The Washington / Carver commemorative half dollar, produced from 1951 to 1954, is the second coin designed by Isaac Scott Hathaway, the first African American to design a United States coin. The first of Hathaway’s coin designs was the Booker T. Washington commemorative half dollar, first released in 1946.
The Washington / Carver half dollar was designed to honor Booker T. Washington and George Washington Carver. Booker T. Washington (April 5, 1856 – November 14, 1915) was an American educator, author, orator, and adviser to presidents of the United States. For much of the late 19th century and early 20th century, Washington was a prominent leader in the African American community.
George Washington Carver was an American botanist and inventor born into slavery in Missouri sometime in the early 1860s, although his exact date of birth is unknown. He died in Tuskegee, Alabama on January 5, 1943. Carver’s reputation is based in large part on his passion for promoting alternative crops to cotton, such as sweet potatoes and peanuts. His desire was for poor farmers to grow alternative crops as a source of their own food as well as a source of other products to improve their quality of life. Working at the Tuskegee Institute in Tuskegee, Alabama, Carver taught former slaves farming techniques for self-sufficiency. The most popular of his 44 practical bulletins for farmers contained 105 food recipes that used peanuts. Carver also created or disseminated about 100 products made from peanuts that were useful for the house and farm, including cosmetics, dyes, paints, plastics, gasoline, and nitroglycerin. Carver received numerous honors for his work, including the NAACP’s prestigious Spingarn Medal, awarded annually by the NAACP for outstanding acheivement by an African American.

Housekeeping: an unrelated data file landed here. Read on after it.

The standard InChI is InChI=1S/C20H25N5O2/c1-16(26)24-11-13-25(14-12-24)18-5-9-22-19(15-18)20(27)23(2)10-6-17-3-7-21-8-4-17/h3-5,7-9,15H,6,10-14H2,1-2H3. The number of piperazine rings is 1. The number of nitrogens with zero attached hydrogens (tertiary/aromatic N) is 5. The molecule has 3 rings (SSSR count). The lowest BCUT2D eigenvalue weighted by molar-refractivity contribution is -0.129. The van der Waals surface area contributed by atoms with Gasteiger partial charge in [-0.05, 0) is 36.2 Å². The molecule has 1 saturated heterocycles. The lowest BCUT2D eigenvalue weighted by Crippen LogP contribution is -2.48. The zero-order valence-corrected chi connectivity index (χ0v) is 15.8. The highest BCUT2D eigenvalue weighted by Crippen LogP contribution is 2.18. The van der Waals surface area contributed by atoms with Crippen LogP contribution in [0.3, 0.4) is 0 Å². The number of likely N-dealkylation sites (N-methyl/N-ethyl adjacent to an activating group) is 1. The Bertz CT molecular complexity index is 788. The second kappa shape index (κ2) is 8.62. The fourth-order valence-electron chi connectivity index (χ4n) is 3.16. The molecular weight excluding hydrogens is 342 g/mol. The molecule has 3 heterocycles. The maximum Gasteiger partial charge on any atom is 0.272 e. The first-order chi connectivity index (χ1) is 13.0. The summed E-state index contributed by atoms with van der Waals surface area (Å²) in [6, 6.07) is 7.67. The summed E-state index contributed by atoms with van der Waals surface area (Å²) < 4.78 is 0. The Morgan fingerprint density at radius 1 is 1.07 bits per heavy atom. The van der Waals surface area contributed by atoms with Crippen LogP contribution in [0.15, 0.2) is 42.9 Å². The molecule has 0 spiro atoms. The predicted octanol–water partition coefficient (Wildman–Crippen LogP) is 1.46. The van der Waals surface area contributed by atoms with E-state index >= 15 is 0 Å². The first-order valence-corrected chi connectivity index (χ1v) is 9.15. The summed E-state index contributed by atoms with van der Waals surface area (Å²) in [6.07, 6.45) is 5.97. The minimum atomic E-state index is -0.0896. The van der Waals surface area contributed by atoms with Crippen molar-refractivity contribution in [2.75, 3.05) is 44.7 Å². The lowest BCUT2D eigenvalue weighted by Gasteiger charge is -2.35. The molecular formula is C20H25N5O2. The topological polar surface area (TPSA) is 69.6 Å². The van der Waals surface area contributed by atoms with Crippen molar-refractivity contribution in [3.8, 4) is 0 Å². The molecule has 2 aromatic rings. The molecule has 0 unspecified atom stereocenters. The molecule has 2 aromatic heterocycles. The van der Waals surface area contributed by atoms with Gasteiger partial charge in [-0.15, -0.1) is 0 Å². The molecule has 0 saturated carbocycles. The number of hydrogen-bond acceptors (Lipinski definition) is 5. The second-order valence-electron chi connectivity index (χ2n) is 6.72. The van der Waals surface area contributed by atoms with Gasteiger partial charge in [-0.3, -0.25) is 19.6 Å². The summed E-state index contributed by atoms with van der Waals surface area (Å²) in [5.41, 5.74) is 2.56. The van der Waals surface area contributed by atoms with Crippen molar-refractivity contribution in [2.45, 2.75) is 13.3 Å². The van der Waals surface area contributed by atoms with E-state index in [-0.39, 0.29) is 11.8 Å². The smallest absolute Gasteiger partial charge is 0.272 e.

Your Washington / Carver commemorative silver half dollar coins will be in either uncirculated or lightly circulated condition, and may exhibit various degrees of toning. Order one of these historically important coins today!